Participants enrolled in this study will undergo 2 staged parts of treatment. In Study Part 1, participants will receive a single intratumoral infusion of OS2966 directly to the contrast-enhancing bulk tumor by CED using one ICMC over 4 hours or until maximal tumor coverage is obtained. In Study Part 2, participants will undergo surgical resection of the previously infused tumor. Immediately following surgical resection, 2 ICMCs will be placed directly into the surrounding tumor-infiltrated brain, and OS2966 will be infused over a 4 hour period and then the catheters removed. To confirm the quality of OS2966 delivery, a gadolinium contrast agent will be added to OS2966 before each infusion in order to monitor the infusion via magnetic resonance imaging.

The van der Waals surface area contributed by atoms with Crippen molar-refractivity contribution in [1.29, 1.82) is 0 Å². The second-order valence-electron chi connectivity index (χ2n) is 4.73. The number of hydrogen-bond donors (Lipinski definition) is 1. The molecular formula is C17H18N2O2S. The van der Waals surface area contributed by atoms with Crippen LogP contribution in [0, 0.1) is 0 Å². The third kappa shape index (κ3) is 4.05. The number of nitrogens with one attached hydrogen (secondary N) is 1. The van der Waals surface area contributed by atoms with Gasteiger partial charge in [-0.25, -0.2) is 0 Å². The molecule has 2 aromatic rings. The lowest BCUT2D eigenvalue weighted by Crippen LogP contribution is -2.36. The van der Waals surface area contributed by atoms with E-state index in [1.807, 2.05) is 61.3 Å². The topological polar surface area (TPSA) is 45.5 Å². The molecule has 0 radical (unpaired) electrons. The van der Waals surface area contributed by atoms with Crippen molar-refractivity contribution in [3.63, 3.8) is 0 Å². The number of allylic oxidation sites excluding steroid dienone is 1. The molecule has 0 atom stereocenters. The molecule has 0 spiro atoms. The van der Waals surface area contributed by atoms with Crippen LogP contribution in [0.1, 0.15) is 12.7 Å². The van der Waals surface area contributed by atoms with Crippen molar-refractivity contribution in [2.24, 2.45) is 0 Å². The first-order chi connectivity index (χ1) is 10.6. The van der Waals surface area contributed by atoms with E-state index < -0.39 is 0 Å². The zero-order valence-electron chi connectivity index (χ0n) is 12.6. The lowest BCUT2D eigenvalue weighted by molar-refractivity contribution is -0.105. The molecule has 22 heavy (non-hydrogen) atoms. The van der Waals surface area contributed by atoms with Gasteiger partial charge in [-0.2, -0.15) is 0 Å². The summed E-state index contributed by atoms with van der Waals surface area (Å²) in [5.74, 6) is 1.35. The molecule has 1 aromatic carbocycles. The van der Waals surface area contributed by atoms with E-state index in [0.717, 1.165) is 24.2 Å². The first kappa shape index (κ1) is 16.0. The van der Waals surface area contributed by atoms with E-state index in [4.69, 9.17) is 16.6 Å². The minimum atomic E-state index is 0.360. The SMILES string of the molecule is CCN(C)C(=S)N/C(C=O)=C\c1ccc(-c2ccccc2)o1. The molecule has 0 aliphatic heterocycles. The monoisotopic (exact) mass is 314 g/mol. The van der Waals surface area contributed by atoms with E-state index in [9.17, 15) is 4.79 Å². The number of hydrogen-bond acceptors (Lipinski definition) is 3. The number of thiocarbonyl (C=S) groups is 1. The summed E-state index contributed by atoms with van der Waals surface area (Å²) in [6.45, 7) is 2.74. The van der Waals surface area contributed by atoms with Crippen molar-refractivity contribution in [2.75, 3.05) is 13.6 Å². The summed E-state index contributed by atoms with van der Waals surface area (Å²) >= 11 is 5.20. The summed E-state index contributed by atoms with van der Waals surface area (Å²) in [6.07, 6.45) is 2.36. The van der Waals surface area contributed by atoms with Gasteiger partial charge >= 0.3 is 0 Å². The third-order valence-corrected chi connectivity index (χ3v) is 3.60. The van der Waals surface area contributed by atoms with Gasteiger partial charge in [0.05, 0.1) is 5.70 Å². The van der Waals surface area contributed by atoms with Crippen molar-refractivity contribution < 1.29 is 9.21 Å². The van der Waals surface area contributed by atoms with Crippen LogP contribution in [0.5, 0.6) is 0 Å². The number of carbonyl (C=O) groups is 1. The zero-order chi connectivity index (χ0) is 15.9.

All participants will be closely monitored clinically, and through the use of imaging assessments to determine how effective OS2966 is at preventing further disease progression. Tumor tissue will be collected in both study parts to evaluate how well OS2966 binds to its intended target and to confirm mechanism of action. All enrolled patients will also receive standard supportive care therapy.
|Study Type :||Interventional|
|Estimated Enrollment :||24 participants|
|Intervention Model:||Single Group Assignment|
|Masking:||None (Open Label)|
|Official Title:||A Pilot Study of Intratumorally and Intraparenchymally Administered OS2966 Using Convection-enhanced Delivery in Patients With Recurrent/Progressive High-grade Glioma Undergoing a Clinically-indicated Surgical Resection|
|Actual Study Start Date :||March 2, 2021|
|Estimated Primary Completion Date :||July 2022|
|Estimated Study Completion Date :||July 2023|
Experimental: Direct Infusion of OS2966